Before I could come up with another boring comment about the weather, my son also got up to check on lunch. He spotted me and yelled, “I KNEW IT! I SEE YOU DANCING IN THERE! DOING THE “MONKEY” IS NOT NORMAL!”

Experiment over. I failed the normal test. We laughed and did the “Monkey” for a minute, then I handed them their lunches through the pizza window.

As my son was taking his plate he said, “I’m glad you’re not normal.”

I figured he was really saying “I’m glad you’re not being normal anymore, and went back to being our regular fun mom.” After all, I was handing him food through the wall. But I asked anyway, just to see what else he had to say.

“Why?”

“Because you suck at it”.

A normal, boring mom would have grounded him. But we’re crazy in the good way, so we just laughed and made it a family legend.

The Cricket Patrol
The Snow Squad saluting me as I drove by

*See previous blog posts about the other crazy dogs in our lives

Waiting rooms vs. Bars

I had a doctor appointment this week.  As I was scoping out the waiting room for a seat away from the crowd, it hit me: waiting rooms and bars have a lot in common.

  • You have to show ID or it’s no admittance, no matter how long you stood in line or how old you look
  • You have to wait quite a while  before the person at the bar/counter will help you
  • You are crowded in with people that you normally wouldn’t get too close to-you never know what you might catch from those people
  • There are “interesting” stains on the floor – is that blood? You’re better off not thinking about it too much
  • That one couple yelling so that EVERYONE can hear their opinions on Game of Thrones/Stanley Cup Playoffs/their current medical conditions/whatever
  • No outside food or drinks
  • Inadequate bathroom facilities for the number of people present
  • The smell – not the same smell, obviously, but a distinctive one for each. For bars, it’s sweat, too much perfume, and the ghosts of a thousand spilled beers. For waiting rooms, it’s sweat, too much ointment, and lots and lots of carpet freshener (seriously, what is that stain on the floor?)

I entertained myself with this list for a few minutes, then opened up the book I had brought with me. As I sat there trying to read, I realized I had not taken into account a big difference-the one thing that makes bars so much better than waiting rooms. In bars, the TVs on the walls are muted.   Paradise!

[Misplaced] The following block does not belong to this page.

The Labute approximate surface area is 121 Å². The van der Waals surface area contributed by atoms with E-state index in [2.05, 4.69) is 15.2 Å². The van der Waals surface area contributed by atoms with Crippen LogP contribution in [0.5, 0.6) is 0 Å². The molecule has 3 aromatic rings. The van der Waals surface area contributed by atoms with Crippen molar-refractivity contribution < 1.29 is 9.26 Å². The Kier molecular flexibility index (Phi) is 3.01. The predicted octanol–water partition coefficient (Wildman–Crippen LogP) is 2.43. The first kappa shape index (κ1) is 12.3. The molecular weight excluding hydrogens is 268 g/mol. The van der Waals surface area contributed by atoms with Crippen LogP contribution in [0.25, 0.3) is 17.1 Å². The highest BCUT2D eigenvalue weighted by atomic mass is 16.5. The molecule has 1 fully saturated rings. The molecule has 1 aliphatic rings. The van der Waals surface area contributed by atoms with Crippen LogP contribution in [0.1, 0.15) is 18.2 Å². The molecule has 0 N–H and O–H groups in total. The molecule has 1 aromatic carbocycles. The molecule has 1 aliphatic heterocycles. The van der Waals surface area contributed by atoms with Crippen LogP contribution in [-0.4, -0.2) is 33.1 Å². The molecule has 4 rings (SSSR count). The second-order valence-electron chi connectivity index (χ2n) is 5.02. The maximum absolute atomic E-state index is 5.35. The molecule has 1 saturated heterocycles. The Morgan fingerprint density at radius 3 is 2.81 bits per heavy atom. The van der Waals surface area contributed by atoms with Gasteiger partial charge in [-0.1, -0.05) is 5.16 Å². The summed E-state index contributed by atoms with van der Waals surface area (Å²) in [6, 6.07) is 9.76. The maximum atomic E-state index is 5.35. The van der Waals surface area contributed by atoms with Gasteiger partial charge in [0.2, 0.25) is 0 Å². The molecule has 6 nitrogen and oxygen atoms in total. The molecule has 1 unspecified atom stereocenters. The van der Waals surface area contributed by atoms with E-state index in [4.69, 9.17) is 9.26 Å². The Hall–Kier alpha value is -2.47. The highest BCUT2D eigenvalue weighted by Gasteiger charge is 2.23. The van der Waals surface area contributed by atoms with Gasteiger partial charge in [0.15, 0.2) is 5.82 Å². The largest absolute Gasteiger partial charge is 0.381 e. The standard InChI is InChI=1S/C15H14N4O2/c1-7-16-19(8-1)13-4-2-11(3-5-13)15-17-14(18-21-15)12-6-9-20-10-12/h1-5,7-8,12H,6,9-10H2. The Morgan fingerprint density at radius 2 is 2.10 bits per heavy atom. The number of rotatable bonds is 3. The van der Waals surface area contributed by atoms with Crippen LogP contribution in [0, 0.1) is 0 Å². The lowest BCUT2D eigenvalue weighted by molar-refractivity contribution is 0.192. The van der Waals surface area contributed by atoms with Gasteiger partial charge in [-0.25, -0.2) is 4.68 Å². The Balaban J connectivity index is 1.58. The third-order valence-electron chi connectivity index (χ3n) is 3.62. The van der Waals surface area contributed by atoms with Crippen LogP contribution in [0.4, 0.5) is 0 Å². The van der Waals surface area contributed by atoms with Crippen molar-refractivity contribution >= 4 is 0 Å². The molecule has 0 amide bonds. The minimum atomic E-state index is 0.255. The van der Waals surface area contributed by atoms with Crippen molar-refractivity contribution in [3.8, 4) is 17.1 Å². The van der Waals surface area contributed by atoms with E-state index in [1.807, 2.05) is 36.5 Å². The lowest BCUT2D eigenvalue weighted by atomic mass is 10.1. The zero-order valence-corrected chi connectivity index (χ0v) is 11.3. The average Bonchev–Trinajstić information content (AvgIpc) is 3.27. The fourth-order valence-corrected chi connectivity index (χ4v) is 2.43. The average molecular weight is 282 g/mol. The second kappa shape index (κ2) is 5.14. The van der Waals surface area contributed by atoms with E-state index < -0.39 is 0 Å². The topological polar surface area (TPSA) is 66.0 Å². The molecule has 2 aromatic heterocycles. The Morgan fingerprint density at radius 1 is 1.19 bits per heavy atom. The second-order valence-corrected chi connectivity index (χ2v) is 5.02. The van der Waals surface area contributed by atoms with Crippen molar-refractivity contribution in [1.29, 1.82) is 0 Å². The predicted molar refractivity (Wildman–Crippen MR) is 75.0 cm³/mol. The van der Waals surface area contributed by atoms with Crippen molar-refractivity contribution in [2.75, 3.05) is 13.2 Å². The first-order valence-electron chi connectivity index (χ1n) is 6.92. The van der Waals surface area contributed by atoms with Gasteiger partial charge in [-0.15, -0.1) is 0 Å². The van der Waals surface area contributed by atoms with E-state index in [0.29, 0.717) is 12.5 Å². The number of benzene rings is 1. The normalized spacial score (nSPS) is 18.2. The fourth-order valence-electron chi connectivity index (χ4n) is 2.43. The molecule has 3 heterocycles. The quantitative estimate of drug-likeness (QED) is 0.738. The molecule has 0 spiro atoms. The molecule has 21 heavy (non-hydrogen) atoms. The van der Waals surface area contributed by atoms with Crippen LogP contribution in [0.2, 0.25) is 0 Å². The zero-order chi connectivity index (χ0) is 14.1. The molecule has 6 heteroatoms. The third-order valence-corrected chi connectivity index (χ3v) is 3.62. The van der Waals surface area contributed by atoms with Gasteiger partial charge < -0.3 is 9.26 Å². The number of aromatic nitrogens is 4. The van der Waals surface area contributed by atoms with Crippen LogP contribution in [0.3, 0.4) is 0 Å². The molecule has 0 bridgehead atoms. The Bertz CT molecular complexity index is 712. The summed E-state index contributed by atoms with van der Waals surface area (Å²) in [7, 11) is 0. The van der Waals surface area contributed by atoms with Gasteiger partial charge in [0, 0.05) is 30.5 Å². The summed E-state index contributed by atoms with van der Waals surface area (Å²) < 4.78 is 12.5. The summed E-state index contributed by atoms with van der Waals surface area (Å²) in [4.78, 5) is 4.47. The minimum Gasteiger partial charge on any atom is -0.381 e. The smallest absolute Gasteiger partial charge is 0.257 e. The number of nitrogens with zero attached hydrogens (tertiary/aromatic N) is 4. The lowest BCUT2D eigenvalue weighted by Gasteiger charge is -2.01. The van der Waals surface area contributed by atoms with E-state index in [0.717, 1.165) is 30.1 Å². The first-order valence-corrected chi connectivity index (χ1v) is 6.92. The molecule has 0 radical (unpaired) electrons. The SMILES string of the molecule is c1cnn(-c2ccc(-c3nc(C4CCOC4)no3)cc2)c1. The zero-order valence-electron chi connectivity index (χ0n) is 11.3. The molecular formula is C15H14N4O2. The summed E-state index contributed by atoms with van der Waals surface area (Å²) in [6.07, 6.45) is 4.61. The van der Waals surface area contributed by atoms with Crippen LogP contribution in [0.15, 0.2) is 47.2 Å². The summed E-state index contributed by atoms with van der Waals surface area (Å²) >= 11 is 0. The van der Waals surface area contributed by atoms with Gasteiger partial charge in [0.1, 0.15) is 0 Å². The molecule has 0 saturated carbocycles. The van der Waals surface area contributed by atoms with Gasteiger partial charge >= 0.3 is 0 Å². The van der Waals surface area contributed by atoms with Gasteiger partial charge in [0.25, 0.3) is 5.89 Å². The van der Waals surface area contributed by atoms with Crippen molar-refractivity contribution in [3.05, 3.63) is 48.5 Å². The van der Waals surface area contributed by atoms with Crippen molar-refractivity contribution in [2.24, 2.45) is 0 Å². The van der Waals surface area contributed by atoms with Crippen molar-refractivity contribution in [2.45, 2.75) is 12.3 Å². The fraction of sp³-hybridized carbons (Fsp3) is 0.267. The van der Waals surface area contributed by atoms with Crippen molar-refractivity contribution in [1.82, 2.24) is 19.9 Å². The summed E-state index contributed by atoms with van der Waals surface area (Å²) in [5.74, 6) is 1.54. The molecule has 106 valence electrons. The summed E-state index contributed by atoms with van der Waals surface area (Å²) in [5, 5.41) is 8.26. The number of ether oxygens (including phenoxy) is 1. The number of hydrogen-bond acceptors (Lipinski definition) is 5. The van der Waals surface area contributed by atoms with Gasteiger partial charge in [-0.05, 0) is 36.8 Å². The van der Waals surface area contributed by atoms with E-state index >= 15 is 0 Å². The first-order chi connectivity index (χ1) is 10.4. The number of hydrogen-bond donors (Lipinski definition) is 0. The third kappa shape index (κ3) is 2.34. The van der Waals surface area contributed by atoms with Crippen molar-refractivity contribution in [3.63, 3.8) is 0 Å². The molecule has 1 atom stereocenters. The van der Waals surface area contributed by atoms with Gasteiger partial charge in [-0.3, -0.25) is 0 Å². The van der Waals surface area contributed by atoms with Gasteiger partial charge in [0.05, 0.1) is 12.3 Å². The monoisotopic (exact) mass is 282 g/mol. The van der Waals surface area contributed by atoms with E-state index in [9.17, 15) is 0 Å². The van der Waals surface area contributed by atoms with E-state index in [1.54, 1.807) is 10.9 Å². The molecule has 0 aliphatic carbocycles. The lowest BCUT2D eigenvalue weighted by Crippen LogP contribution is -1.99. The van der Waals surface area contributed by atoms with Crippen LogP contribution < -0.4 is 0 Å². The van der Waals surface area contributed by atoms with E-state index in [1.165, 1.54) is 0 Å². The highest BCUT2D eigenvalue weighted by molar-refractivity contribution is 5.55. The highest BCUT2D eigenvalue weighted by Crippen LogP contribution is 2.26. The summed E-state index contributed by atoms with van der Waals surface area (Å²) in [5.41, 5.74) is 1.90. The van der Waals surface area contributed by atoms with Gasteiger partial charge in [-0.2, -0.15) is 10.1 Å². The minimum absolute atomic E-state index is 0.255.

Adventures with crazy dogs

Z and G

Took the dogs for a walk. When we got back, I opened the truck to get the garage door opener.

Z hates car rides, so as soon as I opened the truck door she started trying to back out of her harness and get far away from the vehicle. I had to drop the leash so she wouldn’t end up running through the neighborhood naked.


Z trying to escape

While I was paying attention to Z, G-who obviously likes to go for rides-took the opportunity to jump in the truck. I could not convince him to get out.

Meanwhile, Z was in the front yard enjoying her freedom. I shut the door to the truck, got Z out of the front yard and put her in the house. Came right back out to get G. When I opened the door he moved over to the passenger seat, presumably to give me room to drive him somewhere.

I went around to the other side and wrestled him out (they’re good dogs, but cars make them crazy) Just as I got him to the ground a fire truck went by and I glanced up. G immediately took advantage of the distraction. He jumped back up in the truck and moved over to the driver’s seat.

REALLY? I think he was laughing at me

By this time, the fire truck had turned around at the end of the street and was coming back by. I waved casually as if nothing was going on. “Hi firefighters. Nothing unusual here. Perfectly normal for me to be standing next to the truck while the dog is in the driver’s seat. By the way, I don’t look familiar at all and am completely unrelated to any of your coworkers.” They waved and kept driving. I didn’t recognize any of them, so maybe I got lucky and was able to remain incognito.

After the fire truck went by, I finally got G out of the truck and onto the driveway. As soon as I shut the truck door, he turned back into a good boy and walked into the house without even being asked.

Never dull around here.